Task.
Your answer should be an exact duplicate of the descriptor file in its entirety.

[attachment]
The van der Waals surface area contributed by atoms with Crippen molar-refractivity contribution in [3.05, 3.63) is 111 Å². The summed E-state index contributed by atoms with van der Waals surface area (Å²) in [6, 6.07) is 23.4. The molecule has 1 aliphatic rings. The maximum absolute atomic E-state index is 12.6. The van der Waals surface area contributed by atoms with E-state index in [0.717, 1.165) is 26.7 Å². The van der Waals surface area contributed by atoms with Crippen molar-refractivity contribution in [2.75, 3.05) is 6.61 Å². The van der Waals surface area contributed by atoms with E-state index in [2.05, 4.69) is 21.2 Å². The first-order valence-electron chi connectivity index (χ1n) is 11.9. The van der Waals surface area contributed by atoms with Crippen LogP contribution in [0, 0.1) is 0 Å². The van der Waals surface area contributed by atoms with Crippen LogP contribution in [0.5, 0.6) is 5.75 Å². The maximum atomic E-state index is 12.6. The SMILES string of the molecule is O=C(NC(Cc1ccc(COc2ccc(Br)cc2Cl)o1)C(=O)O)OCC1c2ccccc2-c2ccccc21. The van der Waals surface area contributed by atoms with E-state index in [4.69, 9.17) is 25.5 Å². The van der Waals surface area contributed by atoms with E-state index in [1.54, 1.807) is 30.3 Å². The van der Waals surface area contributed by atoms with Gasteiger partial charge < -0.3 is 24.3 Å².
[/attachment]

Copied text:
The van der Waals surface area contributed by atoms with Crippen molar-refractivity contribution in [3.05, 3.63) is 111 Å². The summed E-state index contributed by atoms with van der Waals surface area (Å²) in [6, 6.07) is 23.4. The molecule has 1 aliphatic rings. The maximum absolute atomic E-state index is 12.6. The van der Waals surface area contributed by atoms with E-state index in [0.717, 1.165) is 26.7 Å². The van der Waals surface area contributed by atoms with Crippen molar-refractivity contribution in [2.75, 3.05) is 6.61 Å². The van der Waals surface area contributed by atoms with E-state index in [2.05, 4.69) is 21.2 Å². The first-order valence-electron chi connectivity index (χ1n) is 11.9. The van der Waals surface area contributed by atoms with Crippen LogP contribution in [0, 0.1) is 0 Å². The van der Waals surface area contributed by atoms with Crippen LogP contribution in [0.5, 0.6) is 5.75 Å². The maximum atomic E-state index is 12.6. The SMILES string of the molecule is O=C(NC(Cc1ccc(COc2ccc(Br)cc2Cl)o1)C(=O)O)OCC1c2ccccc2-c2ccccc21. The van der Waals surface area contributed by atoms with E-state index in [4.69, 9.17) is 25.5 Å². The van der Waals surface area contributed by atoms with E-state index in [1.54, 1.807) is 30.3 Å². The van der Waals surface area contributed by atoms with Gasteiger partial charge < -0.3 is 24.3 Å².